A Coroner has released a report into the death of a Levin man who was hit by a train while taking a popular shortcut through the local rail yard.

Warren Peter Wano, 64, died in June last year when he stepped out in front of a train on the way back from picking up a copy of the morning newspaper.

The coronial findings into his death were released today, showing Wano had entered the rail yard in Levin, crossed railway lines, and made use of a gap in the adjacent bushes.

"This route effectively disregards the nearby controlled level crossing and involves
trespassing on to the KiwiRail yard and a gap in the trackside vegetation in an effort to
shorten the walking distance," said Coroner Brigitte Windley in her report.


The route Wano took is a popular shortcut with local residents.

Wano's hearing was described by his flatmate as "not that good", which may have contributed – along with the hood and beanie he was wearing - to why he didn't notice the train until it was too late.

Coroner Windley said the controlled level crossing Wano should have used would have required a deviation of a few hundred metres.

"That, of course, is no justification for trespass, but simply reflects human nature."

An NZTA rail safety investigator who later visited the site where Wano was struck reported being "horrified" at the extent of trespassing, and found a passing train, with the muffling effect of the trees, a "pretty incredible and actually quite scary" experience.

Coroner Windley said the train was just metres away when Wano stepped on to the
tracks wearing a beanie with the hood of his sweatshirt over top, and he didn't look up until it was too late.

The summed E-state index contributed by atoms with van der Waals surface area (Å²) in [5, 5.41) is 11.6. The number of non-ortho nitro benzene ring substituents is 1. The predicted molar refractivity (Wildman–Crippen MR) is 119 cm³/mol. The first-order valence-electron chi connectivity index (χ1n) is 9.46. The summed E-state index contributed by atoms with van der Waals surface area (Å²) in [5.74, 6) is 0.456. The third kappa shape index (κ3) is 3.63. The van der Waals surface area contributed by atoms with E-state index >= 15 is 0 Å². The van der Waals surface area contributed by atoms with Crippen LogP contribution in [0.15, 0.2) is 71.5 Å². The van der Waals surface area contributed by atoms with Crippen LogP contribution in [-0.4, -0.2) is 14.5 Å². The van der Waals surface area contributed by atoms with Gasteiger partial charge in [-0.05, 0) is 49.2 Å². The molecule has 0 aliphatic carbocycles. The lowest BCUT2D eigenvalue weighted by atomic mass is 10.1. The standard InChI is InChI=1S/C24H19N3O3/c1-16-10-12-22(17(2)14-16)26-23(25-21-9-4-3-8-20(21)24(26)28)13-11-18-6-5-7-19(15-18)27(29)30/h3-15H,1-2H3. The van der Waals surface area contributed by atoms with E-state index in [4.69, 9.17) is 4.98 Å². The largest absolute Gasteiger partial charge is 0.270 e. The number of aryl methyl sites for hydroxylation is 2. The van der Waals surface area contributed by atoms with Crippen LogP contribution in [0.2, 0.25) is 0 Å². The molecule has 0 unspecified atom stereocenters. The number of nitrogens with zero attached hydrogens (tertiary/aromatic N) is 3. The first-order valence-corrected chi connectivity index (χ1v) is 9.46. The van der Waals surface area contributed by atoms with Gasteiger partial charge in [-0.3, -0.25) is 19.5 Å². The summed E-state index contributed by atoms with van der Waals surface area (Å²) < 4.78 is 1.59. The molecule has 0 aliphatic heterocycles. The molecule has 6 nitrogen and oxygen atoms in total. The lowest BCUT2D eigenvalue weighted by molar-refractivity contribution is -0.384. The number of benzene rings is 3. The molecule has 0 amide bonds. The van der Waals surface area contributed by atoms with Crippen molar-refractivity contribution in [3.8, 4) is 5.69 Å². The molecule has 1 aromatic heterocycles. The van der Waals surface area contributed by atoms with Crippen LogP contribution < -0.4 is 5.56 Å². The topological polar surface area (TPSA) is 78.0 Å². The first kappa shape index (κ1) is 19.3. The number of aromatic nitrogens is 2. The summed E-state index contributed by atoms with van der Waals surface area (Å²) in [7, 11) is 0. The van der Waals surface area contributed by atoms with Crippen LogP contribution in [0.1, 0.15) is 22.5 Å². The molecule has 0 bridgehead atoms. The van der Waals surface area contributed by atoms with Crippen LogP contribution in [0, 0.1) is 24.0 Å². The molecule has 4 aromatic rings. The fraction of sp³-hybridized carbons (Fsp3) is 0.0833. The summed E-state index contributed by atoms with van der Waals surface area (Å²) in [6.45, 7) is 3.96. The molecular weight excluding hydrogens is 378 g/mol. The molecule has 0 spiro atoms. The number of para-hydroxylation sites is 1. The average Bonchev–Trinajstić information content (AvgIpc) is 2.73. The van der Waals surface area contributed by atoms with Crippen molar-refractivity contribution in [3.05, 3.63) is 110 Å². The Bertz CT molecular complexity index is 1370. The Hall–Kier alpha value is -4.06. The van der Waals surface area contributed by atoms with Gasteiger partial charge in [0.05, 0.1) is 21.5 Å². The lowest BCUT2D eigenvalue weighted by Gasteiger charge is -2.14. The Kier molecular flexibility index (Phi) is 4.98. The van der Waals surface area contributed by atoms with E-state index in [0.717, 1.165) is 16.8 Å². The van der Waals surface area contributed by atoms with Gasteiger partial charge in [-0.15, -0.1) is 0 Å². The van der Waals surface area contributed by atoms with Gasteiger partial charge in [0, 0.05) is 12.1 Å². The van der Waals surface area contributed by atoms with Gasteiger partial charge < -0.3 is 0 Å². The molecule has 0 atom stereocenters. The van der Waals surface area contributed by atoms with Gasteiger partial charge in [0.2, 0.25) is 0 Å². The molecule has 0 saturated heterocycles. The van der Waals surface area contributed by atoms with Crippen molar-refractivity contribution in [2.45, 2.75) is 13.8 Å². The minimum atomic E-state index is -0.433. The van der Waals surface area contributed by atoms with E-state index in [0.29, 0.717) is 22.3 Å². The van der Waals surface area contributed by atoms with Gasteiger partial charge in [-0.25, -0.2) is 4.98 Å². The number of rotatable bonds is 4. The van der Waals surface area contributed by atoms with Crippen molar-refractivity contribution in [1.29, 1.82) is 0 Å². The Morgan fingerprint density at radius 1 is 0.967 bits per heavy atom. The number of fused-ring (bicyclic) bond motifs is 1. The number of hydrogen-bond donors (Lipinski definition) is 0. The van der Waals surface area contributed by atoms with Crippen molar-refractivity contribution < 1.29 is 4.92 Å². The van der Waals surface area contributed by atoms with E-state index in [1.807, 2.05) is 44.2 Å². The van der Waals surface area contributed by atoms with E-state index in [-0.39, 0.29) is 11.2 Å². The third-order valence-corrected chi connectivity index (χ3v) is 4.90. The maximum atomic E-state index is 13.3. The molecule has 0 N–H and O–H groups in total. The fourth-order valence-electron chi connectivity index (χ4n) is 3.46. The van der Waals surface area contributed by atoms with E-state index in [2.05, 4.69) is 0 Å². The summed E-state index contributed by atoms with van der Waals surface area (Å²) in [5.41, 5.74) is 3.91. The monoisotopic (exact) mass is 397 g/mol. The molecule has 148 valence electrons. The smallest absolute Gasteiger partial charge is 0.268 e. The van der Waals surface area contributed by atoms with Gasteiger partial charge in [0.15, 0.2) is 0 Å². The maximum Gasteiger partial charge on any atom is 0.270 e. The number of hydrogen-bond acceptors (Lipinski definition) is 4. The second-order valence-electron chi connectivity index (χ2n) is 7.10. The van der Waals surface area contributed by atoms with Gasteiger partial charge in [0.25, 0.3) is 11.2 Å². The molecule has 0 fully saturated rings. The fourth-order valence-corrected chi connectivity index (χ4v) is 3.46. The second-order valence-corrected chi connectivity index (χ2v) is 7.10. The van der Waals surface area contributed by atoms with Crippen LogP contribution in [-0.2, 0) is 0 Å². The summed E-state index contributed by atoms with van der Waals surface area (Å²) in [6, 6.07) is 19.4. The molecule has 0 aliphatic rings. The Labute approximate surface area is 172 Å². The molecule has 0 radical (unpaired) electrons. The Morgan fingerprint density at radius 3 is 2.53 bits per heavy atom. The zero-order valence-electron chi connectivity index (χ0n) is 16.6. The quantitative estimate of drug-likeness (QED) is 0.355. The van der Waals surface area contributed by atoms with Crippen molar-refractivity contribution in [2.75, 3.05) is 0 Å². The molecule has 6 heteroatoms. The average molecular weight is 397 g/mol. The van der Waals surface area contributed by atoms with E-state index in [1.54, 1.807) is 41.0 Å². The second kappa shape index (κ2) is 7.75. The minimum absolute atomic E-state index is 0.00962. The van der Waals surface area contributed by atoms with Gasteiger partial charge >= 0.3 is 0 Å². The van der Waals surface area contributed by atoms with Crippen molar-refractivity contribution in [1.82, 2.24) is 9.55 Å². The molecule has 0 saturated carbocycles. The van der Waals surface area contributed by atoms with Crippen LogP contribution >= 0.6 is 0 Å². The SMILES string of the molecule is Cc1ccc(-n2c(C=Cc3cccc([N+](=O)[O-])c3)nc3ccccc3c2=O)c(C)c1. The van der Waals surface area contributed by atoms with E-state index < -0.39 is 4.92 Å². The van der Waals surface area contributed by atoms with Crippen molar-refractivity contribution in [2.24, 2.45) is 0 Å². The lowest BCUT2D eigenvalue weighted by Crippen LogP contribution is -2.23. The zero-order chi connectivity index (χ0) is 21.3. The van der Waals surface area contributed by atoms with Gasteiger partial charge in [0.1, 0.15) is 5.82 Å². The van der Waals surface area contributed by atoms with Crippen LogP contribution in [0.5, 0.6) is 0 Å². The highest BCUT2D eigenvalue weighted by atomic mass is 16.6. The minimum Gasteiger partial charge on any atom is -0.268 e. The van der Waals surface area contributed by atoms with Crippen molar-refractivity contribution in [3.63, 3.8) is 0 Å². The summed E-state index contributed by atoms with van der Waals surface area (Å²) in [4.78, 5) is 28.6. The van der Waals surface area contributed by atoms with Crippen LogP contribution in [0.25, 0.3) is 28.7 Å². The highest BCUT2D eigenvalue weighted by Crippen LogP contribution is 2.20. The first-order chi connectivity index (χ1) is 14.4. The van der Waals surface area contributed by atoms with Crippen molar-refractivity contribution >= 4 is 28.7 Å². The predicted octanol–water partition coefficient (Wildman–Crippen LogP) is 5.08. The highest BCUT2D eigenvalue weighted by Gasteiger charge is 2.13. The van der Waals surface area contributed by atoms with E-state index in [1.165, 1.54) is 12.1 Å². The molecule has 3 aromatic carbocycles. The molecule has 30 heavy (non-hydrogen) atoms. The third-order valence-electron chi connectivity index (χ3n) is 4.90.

She said his death was unintentional, and avoidable.

"At the end of Rail Safety Week it couldn't be more important to highlight that railways are, simply put, extremely dangerous places for members of the public to be. Trains are quiet, fast, and cannot stop in a hurry or swerve to avoid people. People must only cross at formed pedestrian crossings or an overpass or underpass," she said.


Coroner Windley commended KiwiRail for its commitment to put up substantial fencing on the perimeters of the rail yard and to trim vegetation close to the tracks.

KiwiRail's decision follows consultation on recommendations proposed by Coroner Windley; that KiwiRail identify means by which members of the public can be physically excluded or discouraged from accessing the railway yard at the specific Levin location, by erecting fences, increasing planting to discourage access, and increasing warning signage.

"I commend KiwiRail for its undertakings to act swiftly to address a real and ongoing risk of unintentional pedestrian-train incidents. At best these incidents will be near misses, and at worst result in avoidable loss of a life like Mr Wano's," Coroner Windley said.

"KiwiRail's engagement with the safety issues raised in my inquiry, and planned practical
improvements in response to my recommendations, demonstrate a recognition and
commitment to improving rail safety.

"It is not lost on me, or any of the organisations I have engaged with in relation to this
inquiry, that Rail Safety Week 2019 has focused its public campaign on near miss incidents between people and trains, and vehicles and trains, of which there were in excess of 400 last year.

"Implementing these planned improvements are practical means by which rail safety will be immediately enhanced and the chances of serious injury or death markedly reduced at this location."

The Coroner has also recommended NZTA monitor the progress and pace of KiwiRail
implementing the safety improvements.

"Unfortunately, in New Zealand, there is no mandatory requirement under the Coroners Act 2006 for organisations to report on the action that has been, or will be taken, in response to a Coroner's recommendation.

"Notwithstanding this, I invite KiwiRail and NZTA to provide the Chief Coroner an update as to progress with safety improvements at this location within three months of the finding."